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Stockholm mulls neighborly benefits in wind law

WINTHROP – If wind turbines rise on Stockholm residents’ properties, town officials hope their neighbors will benefit too.

A town committee has been exploring a potential local wind law with two unusual provisions. The law would require a wind energy company to publicly disclose any land use agreements it makes with property owners to build turbines. It would also mandate the company provide some compensation to neighboring properties.

“The benefits of the lease would be spread over the complete shadow of the tower,” Supervisor Clark S. Decker said. “We’re hoping to see if we’d be able to spread the award of the contract out to these other areas.”

The St. Lawrence County Planning Board had previously indicated a small corridor along U.S. Route 11 could be suitable for wind development, Mr. Decker said. He was not aware of any wind companies approaching Stockholm property owners.

Spreading a wind turbine’s profits to neighboring properties and making all information public could eliminate some of the divisiveness splitting other north country towns attempting to draft laws, Mr. Decker said.

“It might just be a dream,” Mr. Decker said. “Unless you attempt it and get told no, you’d never know.”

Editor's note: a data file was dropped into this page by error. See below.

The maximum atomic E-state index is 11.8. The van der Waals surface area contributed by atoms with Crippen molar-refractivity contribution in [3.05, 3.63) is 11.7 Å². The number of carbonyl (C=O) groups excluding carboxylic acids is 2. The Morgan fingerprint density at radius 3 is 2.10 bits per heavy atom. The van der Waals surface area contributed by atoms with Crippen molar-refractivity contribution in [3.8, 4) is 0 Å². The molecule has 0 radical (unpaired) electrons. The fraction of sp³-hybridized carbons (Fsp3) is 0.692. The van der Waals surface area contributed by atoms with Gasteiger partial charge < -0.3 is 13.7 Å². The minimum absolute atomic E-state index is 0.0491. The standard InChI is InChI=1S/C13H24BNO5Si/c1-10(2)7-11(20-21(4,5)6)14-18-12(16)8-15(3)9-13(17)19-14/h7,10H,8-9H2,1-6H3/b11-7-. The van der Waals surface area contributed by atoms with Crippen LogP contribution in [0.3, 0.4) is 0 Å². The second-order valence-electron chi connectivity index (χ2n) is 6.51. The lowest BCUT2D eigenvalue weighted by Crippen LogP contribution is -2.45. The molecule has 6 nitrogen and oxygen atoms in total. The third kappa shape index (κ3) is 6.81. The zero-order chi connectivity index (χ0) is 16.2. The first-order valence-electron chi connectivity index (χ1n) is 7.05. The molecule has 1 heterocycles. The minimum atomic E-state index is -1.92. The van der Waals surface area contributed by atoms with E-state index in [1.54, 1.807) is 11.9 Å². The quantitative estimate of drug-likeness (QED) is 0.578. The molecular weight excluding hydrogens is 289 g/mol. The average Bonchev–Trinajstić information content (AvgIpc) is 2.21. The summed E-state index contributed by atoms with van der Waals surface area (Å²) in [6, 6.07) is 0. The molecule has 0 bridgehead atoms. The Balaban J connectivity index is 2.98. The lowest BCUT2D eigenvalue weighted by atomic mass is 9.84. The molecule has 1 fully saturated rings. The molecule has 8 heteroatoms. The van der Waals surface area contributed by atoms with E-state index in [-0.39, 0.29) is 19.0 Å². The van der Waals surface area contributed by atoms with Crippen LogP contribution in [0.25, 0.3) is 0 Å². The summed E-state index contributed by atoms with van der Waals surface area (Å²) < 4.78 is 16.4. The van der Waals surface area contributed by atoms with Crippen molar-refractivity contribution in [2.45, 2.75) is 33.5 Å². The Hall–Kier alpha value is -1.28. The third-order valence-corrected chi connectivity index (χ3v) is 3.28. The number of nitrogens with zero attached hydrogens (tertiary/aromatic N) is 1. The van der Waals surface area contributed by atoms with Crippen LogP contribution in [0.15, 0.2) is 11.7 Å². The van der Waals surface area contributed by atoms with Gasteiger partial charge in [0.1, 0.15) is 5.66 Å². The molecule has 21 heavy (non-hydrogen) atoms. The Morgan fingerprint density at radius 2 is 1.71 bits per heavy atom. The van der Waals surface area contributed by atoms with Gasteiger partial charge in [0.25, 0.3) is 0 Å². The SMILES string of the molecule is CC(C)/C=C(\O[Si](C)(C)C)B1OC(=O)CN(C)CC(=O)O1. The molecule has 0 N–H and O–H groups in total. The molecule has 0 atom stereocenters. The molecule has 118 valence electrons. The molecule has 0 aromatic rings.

The town board recently received a committee report on the idea, and unanimously passed a resolution allowing the group to further explore the subject. The committee noted much of the rest of the law would mirror the town of Hammond’s.

“Most residents disgruntled by the prospect of wind power in their towns are not against wind power per se, but feel disenfranchised because of problems with the siting process,” the report noted.

“Clearly there will be differences of opinion about the development of wind power in a community, but having discussions about it before wind leases are signed allows opinion to be formed before the strong force of self-interest eclipses the interest of the community.”

Committee member Robin McClellan said he was unsure of the law’s feasibility.

“I’m not sure there are legal structures in place that would allow us to do what we want to do short of developing it as a municipality and that’s a lot of work on the legal and financial front,” he said in an email. “At this point, we don’t know what the wind potential is or whether the infrastructure exists to get the power into the system, so it’s a moot point.”

Jason Pfotenauer, deputy director at St. Lawrence County Planning Office, said he had never heard of a law requiring compensation for neighboring properties.

“It does sound unique. I don’t remember seeing something similar to that,” he said. “That certainly would be appealing to adjacent property owners.”

He said he wasn’t sure how the wind turbine companies would view such a local law. And if state government finalizes Article X, a review board could strike down local wind laws deemed “unreasonably burdensome.”

“If that comes into play, it is possible these local laws may be able to be trumped,” he said.